Brendan Williams-Childs is a Colorado-based speculative fiction writer. His work has appeared on NPR, in Midwestern Gothic Magazine and in the Lambda Award nominated anthology Meanwhile Elsewhere: Science Fiction and Fantasy from Transgender Writers. He has been the recipient of the Larry Neal Writers’ Award as well as a Literature Fellowship from Queer|Arts|Mentorship, a NYC-based program that supports emerging lgbt artists.
Brendan wrote “You Can’t Grow Corn on the Moon” in issue 3 of Vulture Bones. Below is an interview about his story.
I would love for you to unpack this story a little. Something that’s stuck with me after having read “You Can’t Grow Corn on the Moon” a few times now is that this is set in a world where we have the wherewithal to colonize not only the moon but also Mars--and at the same time, life seems not to have changed all that much for trans women. Nina, the main character, is still almost thoughtlessly worried about violent interactions with her coworkers. Her ability to transition was dependent on an act of generosity from another trans woman. She mentions that trans people’s life expectancy still isn’t much past forty. Tell me about this vision of the future as you’ve written it.
This is a lot to unpack in just one reply! I’ll address it as briefly as possible in three points:
Technological advancement and improvement in social conditions of marginalized people (in this case trans women) isn’t necessarily a 1 to 1. I’ve certainly heard the idea floated that in a nebulous, ultra-high-tech future there wouldn’t be discrimination, but I find that hard to believe based on what I see happening in our current world, which is vastly technologically advanced and still tremendously dangerous for trans women globally.
I’m mildly surprised to hear that her concern about violence was interpreted as thoughtless worry. While it’s true that the men around her in this story don’t present an active danger, the world of this fiction is still one where men, generally speaking, still do present the potential for danger. Like many women in the world, that’s always somewhere in Nina’s mind.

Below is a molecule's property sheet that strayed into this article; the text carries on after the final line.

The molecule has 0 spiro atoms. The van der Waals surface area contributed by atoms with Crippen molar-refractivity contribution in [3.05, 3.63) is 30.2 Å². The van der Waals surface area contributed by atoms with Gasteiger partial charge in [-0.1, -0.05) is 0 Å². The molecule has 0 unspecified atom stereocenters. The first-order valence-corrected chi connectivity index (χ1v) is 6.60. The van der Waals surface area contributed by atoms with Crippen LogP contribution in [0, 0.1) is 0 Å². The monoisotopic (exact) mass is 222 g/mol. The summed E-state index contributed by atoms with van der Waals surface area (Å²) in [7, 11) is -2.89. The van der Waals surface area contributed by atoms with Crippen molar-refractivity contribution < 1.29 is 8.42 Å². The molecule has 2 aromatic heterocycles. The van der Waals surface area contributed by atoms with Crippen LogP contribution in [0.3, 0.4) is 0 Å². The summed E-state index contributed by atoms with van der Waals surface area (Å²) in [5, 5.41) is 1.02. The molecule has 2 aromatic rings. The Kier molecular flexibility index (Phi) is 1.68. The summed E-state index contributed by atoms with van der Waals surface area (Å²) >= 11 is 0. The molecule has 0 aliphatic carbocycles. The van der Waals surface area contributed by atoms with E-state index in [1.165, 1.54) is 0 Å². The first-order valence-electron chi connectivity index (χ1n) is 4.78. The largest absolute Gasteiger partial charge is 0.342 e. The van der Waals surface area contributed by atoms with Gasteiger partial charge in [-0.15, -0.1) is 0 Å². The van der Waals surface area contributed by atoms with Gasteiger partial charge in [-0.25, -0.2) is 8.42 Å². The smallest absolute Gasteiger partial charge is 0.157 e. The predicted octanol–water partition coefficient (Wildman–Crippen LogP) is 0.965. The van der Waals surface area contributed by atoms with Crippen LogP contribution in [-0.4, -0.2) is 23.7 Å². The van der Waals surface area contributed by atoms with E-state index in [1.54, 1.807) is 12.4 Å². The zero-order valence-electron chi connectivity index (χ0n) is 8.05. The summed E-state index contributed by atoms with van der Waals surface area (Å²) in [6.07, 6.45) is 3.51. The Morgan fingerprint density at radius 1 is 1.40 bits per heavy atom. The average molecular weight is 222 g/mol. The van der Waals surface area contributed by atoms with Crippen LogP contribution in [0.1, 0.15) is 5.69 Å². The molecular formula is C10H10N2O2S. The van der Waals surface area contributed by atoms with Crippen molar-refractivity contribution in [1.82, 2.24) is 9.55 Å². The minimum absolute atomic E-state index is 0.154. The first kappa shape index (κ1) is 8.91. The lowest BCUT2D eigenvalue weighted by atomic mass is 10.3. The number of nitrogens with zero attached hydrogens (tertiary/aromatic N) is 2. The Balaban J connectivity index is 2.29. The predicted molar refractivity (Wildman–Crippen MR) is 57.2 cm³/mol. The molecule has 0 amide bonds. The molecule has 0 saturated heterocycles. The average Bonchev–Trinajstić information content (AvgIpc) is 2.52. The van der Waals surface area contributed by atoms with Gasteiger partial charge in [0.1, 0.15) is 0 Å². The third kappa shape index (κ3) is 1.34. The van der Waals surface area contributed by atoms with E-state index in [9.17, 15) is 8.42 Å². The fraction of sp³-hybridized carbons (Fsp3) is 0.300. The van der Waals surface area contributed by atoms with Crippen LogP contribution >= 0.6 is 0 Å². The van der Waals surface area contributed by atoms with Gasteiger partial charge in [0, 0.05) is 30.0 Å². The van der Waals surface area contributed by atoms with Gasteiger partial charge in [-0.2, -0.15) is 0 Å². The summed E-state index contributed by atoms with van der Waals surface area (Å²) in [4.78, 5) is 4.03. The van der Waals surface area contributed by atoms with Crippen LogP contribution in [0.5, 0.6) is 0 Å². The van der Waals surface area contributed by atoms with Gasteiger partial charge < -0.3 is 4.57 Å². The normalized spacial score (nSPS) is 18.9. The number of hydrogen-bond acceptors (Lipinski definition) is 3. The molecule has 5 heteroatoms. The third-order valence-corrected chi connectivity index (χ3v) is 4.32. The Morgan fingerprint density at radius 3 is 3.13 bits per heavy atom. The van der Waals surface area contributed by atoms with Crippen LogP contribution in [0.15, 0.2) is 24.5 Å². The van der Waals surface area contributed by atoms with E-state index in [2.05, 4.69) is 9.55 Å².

This vision of the future is maybe a little more than 10 minutes into the future, as it’s called. It’s maybe 15 minutes in. As you mentioned, this is a world where Mars is effectively undergoing terraform, but also where global climate change has limited water and electricity in the Southwest, where the company who owns a meatpacking plant calls the shots about that resource allocation, and where slaughterhouse operations still haven’t been automated. Escapist space epics are fun, of course, but I’m more concerned about the human cost to fuel them. Who doesn’t get to go to Mars, or, in this case, what does it cost the people who do?
There’s a line in the story that stopped me in my tracks: “She would have been trans wherever she went, why bother keeping it under wraps like it wasn’t worth being?” Nina has a complicated relationship to her gender--clearly resentful of how front-and-center it makes her, but also clearly at peace with it. Did the story come first, or did the story grow up around Nina?
The story came first, actually! This piece was significantly revised since I first drafted it. Initially the cast was all straight cis men. That was a mistake. Ultimately, I wanted to find a way to talk to some of my experiences while still exploring a particular vision of West Texas and a specific perspective on traditional space exploration narratives. I grew up in Wyoming and I think “resentful of and resigned to the attention of” non-lgbt community members is something anyone from a small town or rural community, especially in the West, has some experience with.
Where can people find more of your work? What’s coming next?